Now camphor, as we have seen, modifies a very much larger extent of surface when placed in contact with water than when suspended over it. We may, therefore, be certain that the modification in question is not occasioned simply by a deposit of condensed camphor vapour upon the water surface, but rather by some combination of it with water. This combination, however, is not that which is obtained by saturating water with comphor in the ordinary way (a compound containing one part of camphor to one thousand parts of water), as is shown by the fact I have already stated to you, that a saturated solution of camphor in water allows camphor to describe movements upon its surface; this compound, therefore, is one new to us, it can only exist as a thin surface film, and is therefore doubtless one far richer in camphor than that which we already know of, a compound indeed so highly camphoretted that it, in all probability, partakes in an eminent degree of the characters of an oil. * However, it is impossible for me as yet to obtain direct evidence as to the nature of a film so exceedingly thin as this. We must therefore for the present rest content with the indirect evidence which we now have.

Granted, then, that the modification effected upon a surface of water by camphor is owing to a combination of the two for the production of a highly camphoretted oil, I have only now to show the precise manner in which this compound induces camphor to move.

For this purpose I will refer you to the effect which a drop of oil has when placed upon water laden with an indicatory substance, such as clay in fine particles; the oil spreads quickly and regularly around, and in the act urges the clay to the side of the containing vessel, where it becomes stationary. Now the clay and the oil here are, I hold, fairly representative of the camphor and its oily compound; there is this difference, however, in the movement of the oils, and it is an important one, it is a difference upon which all camphor movement depends,–the spread of oil in the case of camphor is not even around it, as is that of the other oil; were it so there would be no such phenomenon as that we are investigating. Regularity of spread is in this case impossible, because the production is irregular, owing to the highly crystalline nature of camphor, and its great fragility, whereby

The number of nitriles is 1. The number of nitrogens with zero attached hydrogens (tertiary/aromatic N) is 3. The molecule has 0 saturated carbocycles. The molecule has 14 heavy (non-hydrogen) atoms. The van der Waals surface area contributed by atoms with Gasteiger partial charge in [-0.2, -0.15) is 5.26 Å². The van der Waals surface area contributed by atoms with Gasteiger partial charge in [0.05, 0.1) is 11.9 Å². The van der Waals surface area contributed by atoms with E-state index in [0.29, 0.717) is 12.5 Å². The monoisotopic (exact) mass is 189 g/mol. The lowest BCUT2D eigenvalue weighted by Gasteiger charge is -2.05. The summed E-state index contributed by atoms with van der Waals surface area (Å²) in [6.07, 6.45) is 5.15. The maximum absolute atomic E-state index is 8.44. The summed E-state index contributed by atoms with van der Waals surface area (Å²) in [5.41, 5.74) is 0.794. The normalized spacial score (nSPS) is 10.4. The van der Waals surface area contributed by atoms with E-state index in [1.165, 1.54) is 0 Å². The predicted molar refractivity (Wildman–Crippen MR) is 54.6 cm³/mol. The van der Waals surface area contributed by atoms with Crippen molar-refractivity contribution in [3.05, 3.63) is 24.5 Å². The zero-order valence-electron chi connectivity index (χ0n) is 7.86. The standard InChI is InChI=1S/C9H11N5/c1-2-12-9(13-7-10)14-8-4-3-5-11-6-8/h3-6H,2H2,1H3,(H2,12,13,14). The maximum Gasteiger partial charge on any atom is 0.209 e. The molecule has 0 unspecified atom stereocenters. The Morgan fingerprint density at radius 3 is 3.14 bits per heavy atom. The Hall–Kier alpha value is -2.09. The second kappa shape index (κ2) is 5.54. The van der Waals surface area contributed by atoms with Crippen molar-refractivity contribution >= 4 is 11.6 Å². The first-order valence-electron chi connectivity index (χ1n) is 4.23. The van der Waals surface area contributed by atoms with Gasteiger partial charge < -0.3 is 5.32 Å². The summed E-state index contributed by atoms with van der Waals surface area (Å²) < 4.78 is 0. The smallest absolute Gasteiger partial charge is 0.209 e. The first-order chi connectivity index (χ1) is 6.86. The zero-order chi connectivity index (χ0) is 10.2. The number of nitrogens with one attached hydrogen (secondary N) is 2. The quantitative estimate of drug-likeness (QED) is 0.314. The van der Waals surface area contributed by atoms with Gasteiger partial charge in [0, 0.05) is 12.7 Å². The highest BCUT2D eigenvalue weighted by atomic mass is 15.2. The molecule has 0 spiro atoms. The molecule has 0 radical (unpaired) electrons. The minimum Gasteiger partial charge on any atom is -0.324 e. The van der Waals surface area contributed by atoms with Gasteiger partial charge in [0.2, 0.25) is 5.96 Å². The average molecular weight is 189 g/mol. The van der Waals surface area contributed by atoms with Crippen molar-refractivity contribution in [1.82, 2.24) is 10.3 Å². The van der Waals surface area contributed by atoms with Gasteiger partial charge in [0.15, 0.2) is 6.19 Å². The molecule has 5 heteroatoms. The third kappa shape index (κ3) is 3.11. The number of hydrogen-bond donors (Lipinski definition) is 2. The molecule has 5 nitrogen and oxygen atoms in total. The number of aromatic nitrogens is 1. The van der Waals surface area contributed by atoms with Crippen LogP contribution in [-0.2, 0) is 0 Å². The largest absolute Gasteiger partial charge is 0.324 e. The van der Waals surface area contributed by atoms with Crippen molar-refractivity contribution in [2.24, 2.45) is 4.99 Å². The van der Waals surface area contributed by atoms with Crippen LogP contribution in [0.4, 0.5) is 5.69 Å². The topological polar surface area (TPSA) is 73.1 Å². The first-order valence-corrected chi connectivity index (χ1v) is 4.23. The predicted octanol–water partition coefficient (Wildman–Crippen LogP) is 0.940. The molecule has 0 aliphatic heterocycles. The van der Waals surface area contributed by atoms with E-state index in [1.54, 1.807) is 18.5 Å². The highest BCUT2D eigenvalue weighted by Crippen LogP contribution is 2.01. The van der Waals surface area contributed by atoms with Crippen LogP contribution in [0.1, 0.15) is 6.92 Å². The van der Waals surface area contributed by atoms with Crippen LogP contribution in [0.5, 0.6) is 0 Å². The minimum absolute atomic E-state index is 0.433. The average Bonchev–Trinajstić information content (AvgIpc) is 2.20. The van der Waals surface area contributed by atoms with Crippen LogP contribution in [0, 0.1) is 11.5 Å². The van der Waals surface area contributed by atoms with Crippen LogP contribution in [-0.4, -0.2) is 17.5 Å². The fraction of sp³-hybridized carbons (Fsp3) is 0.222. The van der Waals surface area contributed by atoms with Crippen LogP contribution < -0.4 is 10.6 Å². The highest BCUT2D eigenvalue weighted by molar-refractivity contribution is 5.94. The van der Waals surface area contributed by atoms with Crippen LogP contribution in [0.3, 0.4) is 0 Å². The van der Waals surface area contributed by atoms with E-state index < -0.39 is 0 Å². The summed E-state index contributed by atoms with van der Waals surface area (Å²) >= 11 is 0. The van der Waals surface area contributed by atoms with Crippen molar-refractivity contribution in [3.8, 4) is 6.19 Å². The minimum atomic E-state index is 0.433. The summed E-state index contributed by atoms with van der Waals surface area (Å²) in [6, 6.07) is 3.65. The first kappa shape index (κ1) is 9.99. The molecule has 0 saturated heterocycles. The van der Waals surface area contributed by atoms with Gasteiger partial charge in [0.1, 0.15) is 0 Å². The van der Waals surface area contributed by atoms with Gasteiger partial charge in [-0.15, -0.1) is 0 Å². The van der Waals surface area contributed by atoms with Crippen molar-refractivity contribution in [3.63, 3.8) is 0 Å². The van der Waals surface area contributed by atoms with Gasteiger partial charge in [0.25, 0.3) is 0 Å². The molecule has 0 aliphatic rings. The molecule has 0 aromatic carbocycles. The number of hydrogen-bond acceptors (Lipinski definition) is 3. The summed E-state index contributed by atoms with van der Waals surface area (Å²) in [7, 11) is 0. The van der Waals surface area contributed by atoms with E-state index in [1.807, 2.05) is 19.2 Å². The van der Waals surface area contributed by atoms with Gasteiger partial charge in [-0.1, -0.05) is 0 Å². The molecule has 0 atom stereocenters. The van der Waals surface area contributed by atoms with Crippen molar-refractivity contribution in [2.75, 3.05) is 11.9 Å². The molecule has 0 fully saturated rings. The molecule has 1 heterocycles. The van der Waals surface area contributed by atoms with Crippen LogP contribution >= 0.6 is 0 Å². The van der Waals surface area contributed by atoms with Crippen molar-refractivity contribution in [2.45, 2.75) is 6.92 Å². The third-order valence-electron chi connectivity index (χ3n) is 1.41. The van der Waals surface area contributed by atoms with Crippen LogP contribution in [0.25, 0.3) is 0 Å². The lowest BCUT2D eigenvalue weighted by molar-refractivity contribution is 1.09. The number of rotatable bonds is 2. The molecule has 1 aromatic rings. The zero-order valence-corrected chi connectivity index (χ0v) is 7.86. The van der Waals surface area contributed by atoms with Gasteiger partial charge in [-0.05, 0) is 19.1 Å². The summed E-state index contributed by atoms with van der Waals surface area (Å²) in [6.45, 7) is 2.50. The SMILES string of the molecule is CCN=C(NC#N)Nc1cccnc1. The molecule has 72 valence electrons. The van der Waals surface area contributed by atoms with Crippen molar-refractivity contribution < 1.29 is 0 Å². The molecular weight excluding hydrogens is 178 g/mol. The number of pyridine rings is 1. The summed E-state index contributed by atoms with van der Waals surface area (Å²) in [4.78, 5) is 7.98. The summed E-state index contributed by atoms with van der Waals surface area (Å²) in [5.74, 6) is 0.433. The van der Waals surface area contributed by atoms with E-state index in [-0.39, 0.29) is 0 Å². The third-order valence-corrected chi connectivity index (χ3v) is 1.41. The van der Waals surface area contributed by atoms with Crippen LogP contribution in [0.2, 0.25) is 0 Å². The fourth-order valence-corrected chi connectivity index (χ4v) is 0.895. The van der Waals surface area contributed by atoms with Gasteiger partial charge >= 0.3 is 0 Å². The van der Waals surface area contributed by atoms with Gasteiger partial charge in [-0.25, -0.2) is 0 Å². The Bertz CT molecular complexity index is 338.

[Footnote] * I have lately observed that water thus modified, when compared side by side with pure water, exhibits a higher lustre than the pure water does, a fact greatly in favour of this view.

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one cannot obtain a homogeneous sphere of it for use, or if one could it would at once lose its character and shape. The oil then being of necessity produced irregularly around the camphor spreads unequally from it, and in the act urges it in a direction which is away from that side on which there is the greatest output of oil; thus the camphor breaks through the oily film at its weakest part, and sets itself upon the edge thereof, which position it retains so long as there is motion produced. The movements of camphor are, in short, the joint results of the outward spread of oil along the water surface–the inertia or adhesiveness of this oil as regards what surface it thus occupies–and, lastly, the antipathy, as it were, which exists between the two, the camphor and its oil, whereby they refuse to associate.